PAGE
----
To analyze the sediments, the team washed them through screens and filtered out larger objects, such as pine needles, leaves, charcoal, and pieces of grass or trees, and calculated their ages using radiocarbon dating. Finding these items, Hebda says, can be very challenging. “I spent many hours looking under the microscope through all the sediments to find enough little pieces.”
The scientists also looked for traces of pollen and algae, which offered evidence of the types of vegetation that thrived in the area thousands of years ago. They also took their samples to the Lundbeck Foundation GeoGenetics Centre at the University of Copenhagen in Denmark, where they used a new technique called sedimentary ancient DNA to get a more holistic picture of the ancient environment around the lakes. This method involves extracting small—and possibly broken—strands of plant, animal, and bacteria DNA from the sediments and then comparing them to a database of known DNA.
“The work that the Hakai group is doing is very progressive,” says Loren Davis, an archaeologist at Oregon State University who was not involved in the study. “It’s exactly the kind of stuff that we need in order to understand what the world was like early on along the Pacific coast and what the potential parameters could be for understanding what the lives of people might’ve been like.”
From their research, the team discovered the area surrounding Topknot Lake was ice-free at least 18,500 years ago, and since they never hit the glacial till layer, Hebda says it’s also possible that the lake was never covered by ice.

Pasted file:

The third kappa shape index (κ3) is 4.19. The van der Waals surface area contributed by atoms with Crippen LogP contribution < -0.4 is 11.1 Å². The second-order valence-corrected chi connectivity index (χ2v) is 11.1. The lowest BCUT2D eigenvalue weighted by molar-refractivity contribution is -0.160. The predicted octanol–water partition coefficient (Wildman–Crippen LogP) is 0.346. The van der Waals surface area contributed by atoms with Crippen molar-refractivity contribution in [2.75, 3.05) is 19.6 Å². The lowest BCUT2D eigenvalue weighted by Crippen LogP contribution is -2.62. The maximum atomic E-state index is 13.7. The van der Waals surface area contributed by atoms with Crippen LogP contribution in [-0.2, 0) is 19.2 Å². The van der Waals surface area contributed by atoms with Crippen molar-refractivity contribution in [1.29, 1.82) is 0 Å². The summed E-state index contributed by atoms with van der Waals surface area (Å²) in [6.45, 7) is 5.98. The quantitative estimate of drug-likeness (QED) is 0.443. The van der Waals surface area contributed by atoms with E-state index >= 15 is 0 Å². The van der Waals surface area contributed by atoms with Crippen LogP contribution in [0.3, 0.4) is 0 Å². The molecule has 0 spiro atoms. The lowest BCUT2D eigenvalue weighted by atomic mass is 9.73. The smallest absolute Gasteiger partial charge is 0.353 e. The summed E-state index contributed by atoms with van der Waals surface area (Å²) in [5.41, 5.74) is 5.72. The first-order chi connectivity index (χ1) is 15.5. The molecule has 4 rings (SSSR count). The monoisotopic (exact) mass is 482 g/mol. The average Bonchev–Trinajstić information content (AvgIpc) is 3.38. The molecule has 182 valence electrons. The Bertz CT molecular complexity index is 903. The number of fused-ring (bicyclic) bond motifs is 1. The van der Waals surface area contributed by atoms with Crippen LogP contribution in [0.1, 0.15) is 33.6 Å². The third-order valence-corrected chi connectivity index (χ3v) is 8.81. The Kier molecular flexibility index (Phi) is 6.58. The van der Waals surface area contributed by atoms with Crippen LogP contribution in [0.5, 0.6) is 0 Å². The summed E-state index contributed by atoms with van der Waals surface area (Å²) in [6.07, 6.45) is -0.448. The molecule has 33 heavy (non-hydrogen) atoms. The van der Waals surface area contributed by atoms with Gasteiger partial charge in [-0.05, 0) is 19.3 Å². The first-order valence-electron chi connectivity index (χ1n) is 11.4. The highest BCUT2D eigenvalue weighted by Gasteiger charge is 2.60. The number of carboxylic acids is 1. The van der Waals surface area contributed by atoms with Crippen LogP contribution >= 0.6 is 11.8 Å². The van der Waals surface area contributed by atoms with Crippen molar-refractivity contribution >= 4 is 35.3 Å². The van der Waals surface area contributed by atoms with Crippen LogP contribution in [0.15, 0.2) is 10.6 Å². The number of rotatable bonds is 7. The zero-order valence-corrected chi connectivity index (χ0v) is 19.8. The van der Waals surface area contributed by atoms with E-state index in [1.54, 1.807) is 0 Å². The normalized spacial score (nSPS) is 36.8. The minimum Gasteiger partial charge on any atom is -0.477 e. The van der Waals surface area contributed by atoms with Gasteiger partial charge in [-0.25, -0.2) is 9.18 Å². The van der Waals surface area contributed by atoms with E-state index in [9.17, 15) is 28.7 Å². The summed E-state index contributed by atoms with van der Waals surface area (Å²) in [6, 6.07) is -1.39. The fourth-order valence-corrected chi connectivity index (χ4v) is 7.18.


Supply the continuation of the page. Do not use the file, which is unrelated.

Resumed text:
Mikkel Winther Pedersen, a researcher at the Lundbeck Foundation GeoGenetics Centre who was part of the team, says it’s possible people may have ventured into the area before 18,500 years ago. “We know humans are in northernmost Siberia 30,000 years ago—we have direct archaeological evidence—so why should they wait 15,000 years before migrating across the Beringia Land Bridge into the Americas if they already walked from Africa to northern Siberia and adapted to those cold conditions?” What is missing, Pedersen says, is the evidence of that earlier arrival.
But that’s the view from Western archaeology’s focus on material remains.
The traditional stories of the Quatsino First Nation in northwestern Vancouver Island do tell of that earlier arrival. Quatsino hereditary Chief Sonny Wallas (David Hanuse) says his people were in the area before the last ice age and only survived it by going to Klaskino—an ancient village on the Brooks Peninsula about 50 kilometers southeast of Topknot Lake.